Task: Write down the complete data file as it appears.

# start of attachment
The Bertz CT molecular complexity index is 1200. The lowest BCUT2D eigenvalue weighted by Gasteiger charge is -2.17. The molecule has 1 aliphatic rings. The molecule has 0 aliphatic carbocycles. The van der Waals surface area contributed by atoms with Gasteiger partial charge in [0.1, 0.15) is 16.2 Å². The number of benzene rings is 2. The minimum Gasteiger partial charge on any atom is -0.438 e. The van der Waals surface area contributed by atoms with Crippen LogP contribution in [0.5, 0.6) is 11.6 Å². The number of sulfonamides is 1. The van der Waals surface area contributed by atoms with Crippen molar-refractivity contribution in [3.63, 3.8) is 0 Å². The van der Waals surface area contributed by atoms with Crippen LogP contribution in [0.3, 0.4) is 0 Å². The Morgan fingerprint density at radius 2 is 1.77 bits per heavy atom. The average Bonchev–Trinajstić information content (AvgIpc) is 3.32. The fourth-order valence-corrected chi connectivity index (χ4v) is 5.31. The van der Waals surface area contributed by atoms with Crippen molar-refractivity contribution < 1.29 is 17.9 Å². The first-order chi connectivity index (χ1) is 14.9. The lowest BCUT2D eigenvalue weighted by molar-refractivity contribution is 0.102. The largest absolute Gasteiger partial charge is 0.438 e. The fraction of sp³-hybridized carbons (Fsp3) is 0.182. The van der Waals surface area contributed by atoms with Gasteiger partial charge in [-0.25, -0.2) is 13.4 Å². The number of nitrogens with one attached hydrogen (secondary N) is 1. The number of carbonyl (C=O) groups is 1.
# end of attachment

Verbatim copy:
The Bertz CT molecular complexity index is 1200. The lowest BCUT2D eigenvalue weighted by Gasteiger charge is -2.17. The molecule has 1 aliphatic rings. The molecule has 0 aliphatic carbocycles. The van der Waals surface area contributed by atoms with Gasteiger partial charge in [0.1, 0.15) is 16.2 Å². The number of benzene rings is 2. The minimum Gasteiger partial charge on any atom is -0.438 e. The van der Waals surface area contributed by atoms with Crippen LogP contribution in [0.5, 0.6) is 11.6 Å². The number of sulfonamides is 1. The van der Waals surface area contributed by atoms with Crippen molar-refractivity contribution in [3.63, 3.8) is 0 Å². The van der Waals surface area contributed by atoms with Crippen LogP contribution in [0.3, 0.4) is 0 Å². The Morgan fingerprint density at radius 2 is 1.77 bits per heavy atom. The average Bonchev–Trinajstić information content (AvgIpc) is 3.32. The fourth-order valence-corrected chi connectivity index (χ4v) is 5.31. The van der Waals surface area contributed by atoms with Crippen molar-refractivity contribution < 1.29 is 17.9 Å². The first-order chi connectivity index (χ1) is 14.9. The lowest BCUT2D eigenvalue weighted by molar-refractivity contribution is 0.102. The largest absolute Gasteiger partial charge is 0.438 e. The fraction of sp³-hybridized carbons (Fsp3) is 0.182. The van der Waals surface area contributed by atoms with Gasteiger partial charge in [-0.25, -0.2) is 13.4 Å². The number of nitrogens with one attached hydrogen (secondary N) is 1. The number of carbonyl (C=O) groups is 1.